Kit for Identification of Traces of High Explosives Using Thin Layer Chromatography

Tech ID: 21905 / UC Case 2011-061-0


Explosives detection is critically important in many field settings (e.g., military facilities, minefields, crime scenes, and remediation sites) and has become a necessity for the safety of the general public (e.g., at airports and mass transit areas). As such, there remains a demand for inexpensive and reliable explosive sensors for identifying specific explosives. High explosives are considered to be organic and oxidizing, a relatively rare combination that makes them tractable for molecular recognition. Fluorescent polymers have thus had favorable success in their use as high explosive sensors.

Technology Description

UC San Diego researchers have developed sensors, sensor fabrication processes, and sensing methods that enable detecting traces of high explosives by fluorescence quenching in combination with chromatographic separation. The invention includes use of fluorescent, silicon based copolymers, covalently linked to silica thin-layer chromatographic plates or nanoparticle supports. A thin layer of the polymer allows for a more efficient interaction with an analyte, thus yielding enhanced detection sensitivity. The attachment of the sensing polymers onto a chromatographic support allows for the separation of a mixture, as well as the identification of multiple explosives through the use of multiple sensing polymers. Coating silica nanoparticles with the sensing polymer provides a simple means of detecting high explosives in aqueous media with a low detection limit. The invention can be implemented as inexpensive field-ready kits for the identification of trace explosives.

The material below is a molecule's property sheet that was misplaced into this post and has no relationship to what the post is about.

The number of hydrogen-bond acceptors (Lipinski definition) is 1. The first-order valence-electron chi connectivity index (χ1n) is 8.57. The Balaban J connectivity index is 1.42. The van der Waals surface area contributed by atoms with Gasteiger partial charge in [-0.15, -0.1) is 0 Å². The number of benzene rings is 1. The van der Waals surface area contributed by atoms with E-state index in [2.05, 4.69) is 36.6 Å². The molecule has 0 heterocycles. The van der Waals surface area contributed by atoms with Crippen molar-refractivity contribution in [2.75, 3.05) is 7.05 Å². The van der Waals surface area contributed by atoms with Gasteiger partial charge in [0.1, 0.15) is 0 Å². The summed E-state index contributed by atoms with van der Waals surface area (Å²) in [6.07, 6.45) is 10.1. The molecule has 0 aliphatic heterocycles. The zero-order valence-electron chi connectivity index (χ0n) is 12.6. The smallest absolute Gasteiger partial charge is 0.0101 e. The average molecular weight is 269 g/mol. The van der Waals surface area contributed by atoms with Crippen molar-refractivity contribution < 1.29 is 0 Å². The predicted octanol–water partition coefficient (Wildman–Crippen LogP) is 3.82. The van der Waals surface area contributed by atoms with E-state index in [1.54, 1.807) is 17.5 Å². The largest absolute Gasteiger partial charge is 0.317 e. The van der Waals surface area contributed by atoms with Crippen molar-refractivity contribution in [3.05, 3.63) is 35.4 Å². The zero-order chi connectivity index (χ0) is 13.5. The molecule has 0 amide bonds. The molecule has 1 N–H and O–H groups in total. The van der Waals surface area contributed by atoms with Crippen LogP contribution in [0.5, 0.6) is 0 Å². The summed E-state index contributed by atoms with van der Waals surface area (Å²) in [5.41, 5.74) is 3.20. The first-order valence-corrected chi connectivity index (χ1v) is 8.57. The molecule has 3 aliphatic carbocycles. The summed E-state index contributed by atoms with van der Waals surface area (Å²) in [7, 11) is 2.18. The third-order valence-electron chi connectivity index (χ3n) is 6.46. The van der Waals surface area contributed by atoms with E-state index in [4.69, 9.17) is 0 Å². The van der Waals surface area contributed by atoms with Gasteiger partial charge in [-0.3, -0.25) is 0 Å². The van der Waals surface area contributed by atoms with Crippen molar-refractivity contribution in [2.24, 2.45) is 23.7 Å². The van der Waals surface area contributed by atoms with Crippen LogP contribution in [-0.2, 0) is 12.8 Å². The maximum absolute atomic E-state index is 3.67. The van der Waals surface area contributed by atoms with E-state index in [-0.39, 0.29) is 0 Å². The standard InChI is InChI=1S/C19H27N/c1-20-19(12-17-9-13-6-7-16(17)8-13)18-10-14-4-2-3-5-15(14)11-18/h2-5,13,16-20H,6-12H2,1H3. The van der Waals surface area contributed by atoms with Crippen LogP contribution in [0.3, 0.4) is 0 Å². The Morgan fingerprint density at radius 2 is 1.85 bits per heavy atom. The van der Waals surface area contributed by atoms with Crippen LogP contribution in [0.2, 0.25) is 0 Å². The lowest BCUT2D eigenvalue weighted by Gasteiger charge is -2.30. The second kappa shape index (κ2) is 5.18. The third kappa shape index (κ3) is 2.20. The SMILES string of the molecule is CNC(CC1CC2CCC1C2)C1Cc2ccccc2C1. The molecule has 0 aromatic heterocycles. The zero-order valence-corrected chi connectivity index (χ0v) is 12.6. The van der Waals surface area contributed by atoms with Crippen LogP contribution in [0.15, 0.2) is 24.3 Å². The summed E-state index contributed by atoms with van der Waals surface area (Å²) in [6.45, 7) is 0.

State Of Development

This technology has a working prototype.

Intellectual Property Info

The invention has a patent pending and is available for licensing.

Related Materials

Patent Status

Country Type Number Dated Case
United States Of America Issued Patent 9,134,239 09/15/2015 2011-061


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Other Information


explosives detection, trace explosives, organosilicon polymers, silicon based copolymers, fluorescence quenching

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